Hungary & Transylvania: Day 1  Our Hungary & Transylvania birding tour begins in the early afternoon at Budapest, from where we will drive to Tokaj in northeastern Hungary for a two nights stay. We will arrive in time for some initial exploration.

Hungary & Transylvania: Day 2  Tokaj is a pretty town with many old, red-roofed buildings situated at the confluence of the Bodrog and Tisza Rivers. This is one of the most easterly areas in Hungary and one of the most charming. Here onion-domed churches rise above a landscape little changed since the last days of the Hapsburgs, where ancient meadows dotted with traditional haystacks.

White Storks are still common in the area and the flooded woodlands along the Bodrog River are alive with the sound of Common Nightingales and Eurasian Golden Orioles, while other species of interest include non-introduced Mute Swans and Syrian Woodpecker.

Close to our hotel an oxbow lake encloses a large area of swamp and marsh where, in the denser thickets, displaying Barred Warblers leap into the air. The nearby Zemplén Hills are of recent volcanic origin and their sides are largely covered in thick deciduous woodland.

Here, in the isolated valleys, Black Storks and an impressive list of birds of prey breed, including European Honey Buzzard, Northern Goshawk, Eurasian Sparrowhawk, Common Buzzard, Short-toed and Lesser Spotted Eagles, Common Kestrel, Eurasian Hobby and the magnificent Imperial (or Eastern Imperial) Eagle. We have a good chance of seeing all of these as we scan the skies above the woodlands.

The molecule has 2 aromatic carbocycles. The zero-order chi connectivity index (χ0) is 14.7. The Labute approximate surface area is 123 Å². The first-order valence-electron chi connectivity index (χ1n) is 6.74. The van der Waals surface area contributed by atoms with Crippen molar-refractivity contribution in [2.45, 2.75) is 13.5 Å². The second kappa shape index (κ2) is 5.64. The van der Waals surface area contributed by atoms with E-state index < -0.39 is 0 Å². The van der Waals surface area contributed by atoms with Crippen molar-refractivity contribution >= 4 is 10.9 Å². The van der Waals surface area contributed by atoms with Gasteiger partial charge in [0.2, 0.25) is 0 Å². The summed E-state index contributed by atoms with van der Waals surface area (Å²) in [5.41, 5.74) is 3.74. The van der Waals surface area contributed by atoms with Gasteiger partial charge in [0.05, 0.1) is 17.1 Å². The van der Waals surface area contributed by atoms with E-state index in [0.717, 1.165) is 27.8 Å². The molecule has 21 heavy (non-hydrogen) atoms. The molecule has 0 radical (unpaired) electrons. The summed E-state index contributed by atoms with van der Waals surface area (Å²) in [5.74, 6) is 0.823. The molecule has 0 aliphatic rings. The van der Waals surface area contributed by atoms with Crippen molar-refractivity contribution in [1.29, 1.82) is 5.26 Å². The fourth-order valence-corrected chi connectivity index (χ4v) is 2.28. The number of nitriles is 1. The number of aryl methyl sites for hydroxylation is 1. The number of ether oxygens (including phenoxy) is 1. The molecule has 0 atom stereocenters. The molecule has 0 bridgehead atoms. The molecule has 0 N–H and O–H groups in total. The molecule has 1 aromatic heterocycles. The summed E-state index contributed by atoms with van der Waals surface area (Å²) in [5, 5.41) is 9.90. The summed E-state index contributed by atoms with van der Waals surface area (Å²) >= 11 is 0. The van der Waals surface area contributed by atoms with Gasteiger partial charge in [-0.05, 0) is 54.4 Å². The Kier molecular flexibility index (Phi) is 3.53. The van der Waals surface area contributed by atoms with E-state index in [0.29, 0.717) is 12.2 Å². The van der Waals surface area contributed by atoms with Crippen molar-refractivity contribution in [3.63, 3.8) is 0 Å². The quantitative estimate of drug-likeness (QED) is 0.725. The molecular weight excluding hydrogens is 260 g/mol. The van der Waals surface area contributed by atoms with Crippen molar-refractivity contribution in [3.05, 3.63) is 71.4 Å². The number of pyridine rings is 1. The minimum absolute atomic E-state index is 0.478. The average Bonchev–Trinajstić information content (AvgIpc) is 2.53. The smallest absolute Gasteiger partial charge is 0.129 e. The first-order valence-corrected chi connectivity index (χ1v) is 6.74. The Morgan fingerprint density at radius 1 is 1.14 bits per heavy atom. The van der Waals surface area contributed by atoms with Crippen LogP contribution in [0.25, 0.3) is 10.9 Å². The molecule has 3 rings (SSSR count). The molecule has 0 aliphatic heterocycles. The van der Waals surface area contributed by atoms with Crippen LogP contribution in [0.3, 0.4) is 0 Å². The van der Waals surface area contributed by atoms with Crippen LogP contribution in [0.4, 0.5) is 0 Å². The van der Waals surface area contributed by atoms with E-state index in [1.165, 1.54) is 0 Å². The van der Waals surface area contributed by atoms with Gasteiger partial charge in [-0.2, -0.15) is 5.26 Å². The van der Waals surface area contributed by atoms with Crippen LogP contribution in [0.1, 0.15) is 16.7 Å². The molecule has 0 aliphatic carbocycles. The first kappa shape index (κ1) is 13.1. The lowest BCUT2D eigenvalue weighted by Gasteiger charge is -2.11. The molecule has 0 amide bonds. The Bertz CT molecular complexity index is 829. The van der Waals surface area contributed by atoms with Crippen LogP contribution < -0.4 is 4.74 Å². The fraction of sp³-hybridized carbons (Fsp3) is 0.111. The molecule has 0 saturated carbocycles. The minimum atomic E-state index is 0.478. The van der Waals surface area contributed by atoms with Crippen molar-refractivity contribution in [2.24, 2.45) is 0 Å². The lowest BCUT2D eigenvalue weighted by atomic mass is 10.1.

Down in the valley bottoms we will walk amongst attractive woodland inhabited by Eurasian Wryneck, Icterine and Wood Warblers, Collared Flycatcher, Hawfinch and European Serin. In the more open areas European Bee-eaters call as they circle their colonies, Red-backed Shrikes perch menacingly on prominent lookouts and Common Ravens sometimes tumble overhead, while we could also find a singing Wood Lark. These are the favourite hunting grounds of the Imperial (or Eastern Imperial) Eagle, as sousliks find the habitat to their liking. The old stone quarries hold Black Redstart and even a few pairs of Eurasian Eagle Owl.

In the very heart of the Zemplén we will visit a steep-sided valley clothed in ancient forest where Black, Grey-headed, European Green, Great Spotted, Middle Spotted and Lesser Spotted Woodpeckers, plus the uncommon and localized White-backed Woodpecker, can all be found.

Here we have a very good chance, with the help of local researcher Zoltán Petrovics (whose work Birdquest has financially supported), of coming across a magnificent Ural Owl dozing at one of its favourite daytime roosts close to its nest site. This large, rather long-tailed and small-eyed owl is often surprisingly well camouflaged, but once Zoli has pointed it out we can watch this marvellous creature in broad daylight for as long as we wish. As we leave this beautiful, half-forgotten place we can almost sense it settling back into normality after this brief intrusion by man.